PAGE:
Monday, 4 July 2011

Oral History Mornings at Geraldton Regional Library

Oral history consists of spoken memories, stories, and songs, and the study of these, as a way of communicating and discovering information about the past.” (Definition from Collins English Dictionary.)

Whether we are talking about ‘official’, local or personal views on historical events, an element of interpretation is always present. The aim of oral history is to collect and preserve historical information obtained from individuals and groups. The more individual stories are collected, the more comprehensive view of the past can be constructed. Oral histories contain the personal views and opinions of the person sharing them with others. Each story is as valuable as the next, as each experience and interpretation adds to the understanding of life, society and the events of the time past.

The Local Studies Collection at Geraldton Regional Library holds over 300 oral history interviews collected since the 80’s. We are currently in the process of digitising and transcribing all the older interviews. The transcriptions and most of the tapes are available for loan.

The Library hosts a highly popular Oral History Morning every 3rd Wednesday of the month (February – November). A live interview, usually by Jim Trevaskis, takes place after a morning tea. It is a fantastic opportunity to come and learn about local history and characters, as well as to share stories and ask questions. If you would like to be notified of the Oral History Mornings, please contact the Library at 9956 6659 and register your residential or email address to the Oral History mailing list.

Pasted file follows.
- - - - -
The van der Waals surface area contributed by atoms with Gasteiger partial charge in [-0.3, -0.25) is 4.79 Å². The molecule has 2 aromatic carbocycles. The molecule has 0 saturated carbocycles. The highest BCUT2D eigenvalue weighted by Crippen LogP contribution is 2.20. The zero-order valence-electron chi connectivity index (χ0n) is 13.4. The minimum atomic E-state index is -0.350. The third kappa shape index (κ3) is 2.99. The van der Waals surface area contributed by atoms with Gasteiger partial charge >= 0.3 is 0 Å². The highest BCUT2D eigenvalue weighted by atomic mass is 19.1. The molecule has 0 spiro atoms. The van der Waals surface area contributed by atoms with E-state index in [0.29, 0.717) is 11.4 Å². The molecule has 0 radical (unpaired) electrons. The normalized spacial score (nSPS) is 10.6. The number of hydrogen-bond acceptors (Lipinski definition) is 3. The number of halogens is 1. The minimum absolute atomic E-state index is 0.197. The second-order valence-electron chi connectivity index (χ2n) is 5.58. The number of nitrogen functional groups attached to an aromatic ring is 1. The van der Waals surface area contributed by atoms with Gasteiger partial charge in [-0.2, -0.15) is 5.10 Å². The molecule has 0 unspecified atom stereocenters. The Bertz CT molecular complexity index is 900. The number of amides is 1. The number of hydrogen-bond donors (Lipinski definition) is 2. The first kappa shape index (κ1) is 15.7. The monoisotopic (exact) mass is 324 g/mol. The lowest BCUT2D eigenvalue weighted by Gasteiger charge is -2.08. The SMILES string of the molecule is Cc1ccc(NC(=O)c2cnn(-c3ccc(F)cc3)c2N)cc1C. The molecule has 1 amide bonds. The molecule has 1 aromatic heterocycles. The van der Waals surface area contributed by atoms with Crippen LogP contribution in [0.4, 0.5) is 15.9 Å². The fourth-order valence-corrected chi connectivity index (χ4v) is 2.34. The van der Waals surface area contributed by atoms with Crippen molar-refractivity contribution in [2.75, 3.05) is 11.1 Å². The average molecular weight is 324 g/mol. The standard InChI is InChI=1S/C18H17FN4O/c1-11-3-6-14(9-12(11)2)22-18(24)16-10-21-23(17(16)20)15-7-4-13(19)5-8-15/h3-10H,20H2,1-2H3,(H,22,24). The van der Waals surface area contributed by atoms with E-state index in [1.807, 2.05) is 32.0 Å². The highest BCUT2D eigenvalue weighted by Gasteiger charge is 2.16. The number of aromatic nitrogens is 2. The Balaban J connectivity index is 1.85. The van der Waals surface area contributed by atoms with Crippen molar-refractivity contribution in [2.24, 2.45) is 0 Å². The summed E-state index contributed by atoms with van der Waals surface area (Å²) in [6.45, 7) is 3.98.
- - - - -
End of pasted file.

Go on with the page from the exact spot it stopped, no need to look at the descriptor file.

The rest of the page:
Jim Trevaskis in action during an Oral History Morning.
 Some of the Oral History Stories are available as audio files from the Geraldton Regional Library website through Overdrive. Just search for the ‘History’ and ‘Biography’ sections.

The next Oral History Morning on Wed 20th July, will be with Joe Greenland. Mr Greenland was born in London in 1930, and after 8 years in an orphanage he was sent to Western Australia along with 41 other boys. He spent a number of years at the agricultural school in Tardun and Pallotine Mission, where he learnt to bake bread. Later he worked as a baker at the Golden Crust Bakery in Geraldton. You are welcome to join us for morning tea and at 10am hear Mr Greenland’s fascinating story.    

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